In other words, leagues like the NBA want to get a piece of the sports betting pie for bets placed on their games, especially in states where they have teams. Additionally, the NBA and other leagues want this fee to be a part of an overall sports betting legislation, not just a onetime agreement.

Both the NBA and Major League Baseball (MLB) first approached the idea of an integrity fee with the state of Indiana in January of 2018, when the state was discussing potential sports betting legislation. From there, the NBA took a more aggressive, national approach with a set of laws that they want to see become the basis of any federal sports betting regulations.

How Much Will the Integrity Fee Be?

As of now, the NBA has been pushing for a flat fee of 1% of all bets placed on their games. This fee would be collected from every sportsbook and casino that takes bets on the NBA. Additionally, the fee will be based on the total amount of wagers regardless of whether the sportsbook or casino won the bet. For example, if Nevada sports betting entities took in $100 million dollars on NBA games then the league would want an integrity fee of $1 million dollars. However, the numbers are much bigger than that. According to ESPN, Nevada totaled more than $4.5 billion dollars in 2016 and is expected to have surpassed $5 billion in 2017. Theoretically, if all of that money was generated via NBA wagers, the league would get $45 million to $50 million in integrity fees.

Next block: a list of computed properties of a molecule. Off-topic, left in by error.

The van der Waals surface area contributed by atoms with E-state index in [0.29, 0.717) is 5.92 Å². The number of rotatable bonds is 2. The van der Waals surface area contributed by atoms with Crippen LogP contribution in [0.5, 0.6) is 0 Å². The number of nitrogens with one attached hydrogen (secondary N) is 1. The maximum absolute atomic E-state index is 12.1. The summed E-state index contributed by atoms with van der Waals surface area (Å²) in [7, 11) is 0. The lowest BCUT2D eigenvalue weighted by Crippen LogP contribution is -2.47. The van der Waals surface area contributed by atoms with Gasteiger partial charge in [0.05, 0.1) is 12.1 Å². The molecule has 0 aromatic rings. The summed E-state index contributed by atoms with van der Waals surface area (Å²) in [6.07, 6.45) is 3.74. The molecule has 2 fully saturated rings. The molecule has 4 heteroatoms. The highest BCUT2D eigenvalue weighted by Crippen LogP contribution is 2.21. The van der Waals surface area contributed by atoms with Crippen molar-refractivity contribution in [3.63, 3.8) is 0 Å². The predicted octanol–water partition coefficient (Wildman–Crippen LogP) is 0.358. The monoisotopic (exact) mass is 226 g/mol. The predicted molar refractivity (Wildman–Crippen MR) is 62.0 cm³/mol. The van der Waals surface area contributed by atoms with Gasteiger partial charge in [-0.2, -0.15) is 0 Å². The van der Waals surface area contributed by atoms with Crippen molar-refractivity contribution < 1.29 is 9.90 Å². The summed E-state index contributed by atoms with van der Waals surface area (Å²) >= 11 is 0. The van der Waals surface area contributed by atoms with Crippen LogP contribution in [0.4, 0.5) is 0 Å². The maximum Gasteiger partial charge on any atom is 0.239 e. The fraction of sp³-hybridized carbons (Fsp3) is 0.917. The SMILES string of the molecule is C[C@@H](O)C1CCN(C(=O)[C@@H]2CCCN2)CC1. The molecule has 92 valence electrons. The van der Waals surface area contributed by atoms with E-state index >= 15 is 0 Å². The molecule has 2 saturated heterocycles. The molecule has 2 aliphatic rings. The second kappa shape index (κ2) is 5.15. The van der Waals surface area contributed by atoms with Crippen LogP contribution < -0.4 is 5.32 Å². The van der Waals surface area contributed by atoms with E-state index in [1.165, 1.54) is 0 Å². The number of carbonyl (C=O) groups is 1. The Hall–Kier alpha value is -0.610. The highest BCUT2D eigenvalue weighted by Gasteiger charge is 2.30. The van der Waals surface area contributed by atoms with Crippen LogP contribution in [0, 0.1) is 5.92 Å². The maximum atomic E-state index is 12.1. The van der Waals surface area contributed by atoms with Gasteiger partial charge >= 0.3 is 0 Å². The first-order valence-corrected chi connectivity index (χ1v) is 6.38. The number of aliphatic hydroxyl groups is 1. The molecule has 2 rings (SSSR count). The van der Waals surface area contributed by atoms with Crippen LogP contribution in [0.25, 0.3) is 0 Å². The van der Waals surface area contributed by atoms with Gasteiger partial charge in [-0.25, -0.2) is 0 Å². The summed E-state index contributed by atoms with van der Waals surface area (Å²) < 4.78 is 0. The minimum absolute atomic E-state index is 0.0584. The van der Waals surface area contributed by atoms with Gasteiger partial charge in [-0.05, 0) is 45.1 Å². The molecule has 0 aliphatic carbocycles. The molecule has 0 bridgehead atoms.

Are Other Pro Leagues on Board With This?